Ardgillan Class in Transition Year all wrote short fiction pieces for an anthology of writing as part of their English Transition Year ‘Short Story’ Module. During the module the students read work by Guy de Maupassant, Arthur Conan Doyle, James Joyce, Frank O’Connor, Yiyun Li, Claire Keegan and Zadie Smith. They were encouraged to see how each character in the story they read changed over the course of the tale; to see a truth about humanity in each piece; to learn something about how life, their own lives, contain many moments in which small changes occur. I am both proud, and delighted to see each student has brought forward their learning from their study of the short story to create a unique, imaginative piece. Each story in this collection is a brilliant insight into the world and minds of teenagers living in 2016. The stories were written anonymously in order to give the students the freedom needed to express themselves as they saw fit. It is this freedom of expression, and courageous honesty in the writing which, I feel, will impress readers most.
Here is an except from the anthology. It is a piece by Georgia Murphy.
‘Normal’ people have a dominant, stronger voice. So what happens when the mind does not have a dominant voice? Hundreds of feeble voices share the brain like ants to an apple and the result of this is a person that we define as a “schizophrenic”.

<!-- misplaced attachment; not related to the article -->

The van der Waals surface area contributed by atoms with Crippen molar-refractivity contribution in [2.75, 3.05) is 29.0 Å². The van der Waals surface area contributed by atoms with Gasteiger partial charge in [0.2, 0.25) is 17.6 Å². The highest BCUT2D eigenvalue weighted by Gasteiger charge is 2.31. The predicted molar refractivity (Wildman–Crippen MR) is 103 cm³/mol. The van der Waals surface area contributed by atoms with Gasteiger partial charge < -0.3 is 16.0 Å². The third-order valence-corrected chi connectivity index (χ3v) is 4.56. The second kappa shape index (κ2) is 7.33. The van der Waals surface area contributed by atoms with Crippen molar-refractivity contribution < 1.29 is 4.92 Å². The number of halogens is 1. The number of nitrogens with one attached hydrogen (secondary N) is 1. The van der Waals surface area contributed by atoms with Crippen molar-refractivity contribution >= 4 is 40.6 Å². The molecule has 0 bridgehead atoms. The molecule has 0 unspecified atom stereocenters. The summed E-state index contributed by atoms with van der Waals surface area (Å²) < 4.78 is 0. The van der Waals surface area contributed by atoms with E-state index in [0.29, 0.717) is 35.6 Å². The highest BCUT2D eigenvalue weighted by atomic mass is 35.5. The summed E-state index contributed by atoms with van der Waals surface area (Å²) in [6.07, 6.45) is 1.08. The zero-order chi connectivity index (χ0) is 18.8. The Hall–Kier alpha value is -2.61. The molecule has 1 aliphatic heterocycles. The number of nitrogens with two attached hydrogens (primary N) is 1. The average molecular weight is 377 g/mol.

We leave the psychiatric ward and continue to head down the white hall. It wasn’t the kind of white that springs to mind when you think of a pure afterlife or angels, but the kind that reflects sun light and has absorbed the screams and prayers of past patients. I look up, straight past the common room in which the other “crazy” people mingle. My eyes beam to the door. I see my two beautiful children standing there, with their wide eyes that resembled smouldering chest nuts, like amber gemstones when the sun hits them just right.
It’s been a year since the incident; the thought of it is a blood-curding scream of anguish that has broken my soul. There are no words to describe the sorrow that overcomes my mind, almost as though I am mourning in a language I’ve never learned before. I do not believe it was me that took their lives, it just happened to be the body in which my soul is trapped.
I ask myself how? and where does one come across a sea that is not filled with water but with sadness and grief? Time is a thief and I am but a result of my ghostly past, these waves of guilt have eroded me to nothingness and I stand here at the end of the hall awaiting corpses stuffed with life to pass through the door. I am the soul that death forgot and the heart that love broke.
Despair is a friend of mine that I’ve grown to be fond of. I Watch the endless passage of day and night and wait for my time to return.